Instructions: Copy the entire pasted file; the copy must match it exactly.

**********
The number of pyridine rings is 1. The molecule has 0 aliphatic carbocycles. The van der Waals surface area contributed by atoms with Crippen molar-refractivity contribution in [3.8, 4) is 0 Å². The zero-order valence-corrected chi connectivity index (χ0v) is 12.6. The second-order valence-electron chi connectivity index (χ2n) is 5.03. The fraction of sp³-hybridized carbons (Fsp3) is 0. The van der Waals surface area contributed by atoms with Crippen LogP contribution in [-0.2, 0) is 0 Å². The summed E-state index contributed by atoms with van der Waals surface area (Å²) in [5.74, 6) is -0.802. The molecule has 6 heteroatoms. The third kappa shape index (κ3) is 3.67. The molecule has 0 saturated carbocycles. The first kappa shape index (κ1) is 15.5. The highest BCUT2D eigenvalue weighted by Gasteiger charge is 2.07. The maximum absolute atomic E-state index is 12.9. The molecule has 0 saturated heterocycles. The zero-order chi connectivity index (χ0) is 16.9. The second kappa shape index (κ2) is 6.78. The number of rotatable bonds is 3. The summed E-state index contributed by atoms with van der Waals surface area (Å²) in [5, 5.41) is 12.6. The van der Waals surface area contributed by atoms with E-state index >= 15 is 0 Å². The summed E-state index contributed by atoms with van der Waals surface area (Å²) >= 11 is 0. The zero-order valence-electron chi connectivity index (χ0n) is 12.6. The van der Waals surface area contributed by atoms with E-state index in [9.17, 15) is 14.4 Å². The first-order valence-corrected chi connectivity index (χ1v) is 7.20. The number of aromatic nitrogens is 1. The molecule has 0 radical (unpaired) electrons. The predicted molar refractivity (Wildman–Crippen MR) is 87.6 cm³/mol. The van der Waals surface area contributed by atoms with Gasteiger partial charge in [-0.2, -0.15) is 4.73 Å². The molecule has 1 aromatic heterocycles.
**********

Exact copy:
The number of pyridine rings is 1. The molecule has 0 aliphatic carbocycles. The van der Waals surface area contributed by atoms with Crippen molar-refractivity contribution in [3.8, 4) is 0 Å². The zero-order valence-corrected chi connectivity index (χ0v) is 12.6. The second-order valence-electron chi connectivity index (χ2n) is 5.03. The fraction of sp³-hybridized carbons (Fsp3) is 0. The van der Waals surface area contributed by atoms with Crippen LogP contribution in [-0.2, 0) is 0 Å². The summed E-state index contributed by atoms with van der Waals surface area (Å²) in [5.74, 6) is -0.802. The molecule has 6 heteroatoms. The third kappa shape index (κ3) is 3.67. The molecule has 0 saturated carbocycles. The first kappa shape index (κ1) is 15.5. The highest BCUT2D eigenvalue weighted by Gasteiger charge is 2.07. The maximum absolute atomic E-state index is 12.9. The molecule has 0 saturated heterocycles. The zero-order chi connectivity index (χ0) is 16.9. The second kappa shape index (κ2) is 6.78. The number of rotatable bonds is 3. The summed E-state index contributed by atoms with van der Waals surface area (Å²) in [5, 5.41) is 12.6. The van der Waals surface area contributed by atoms with E-state index >= 15 is 0 Å². The summed E-state index contributed by atoms with van der Waals surface area (Å²) >= 11 is 0. The zero-order valence-electron chi connectivity index (χ0n) is 12.6. The van der Waals surface area contributed by atoms with E-state index in [9.17, 15) is 14.4 Å². The first-order valence-corrected chi connectivity index (χ1v) is 7.20. The number of aromatic nitrogens is 1. The molecule has 0 radical (unpaired) electrons. The predicted molar refractivity (Wildman–Crippen MR) is 87.6 cm³/mol. The van der Waals surface area contributed by atoms with Gasteiger partial charge in [-0.2, -0.15) is 4.73 Å². The molecule has 1 aromatic heterocycles.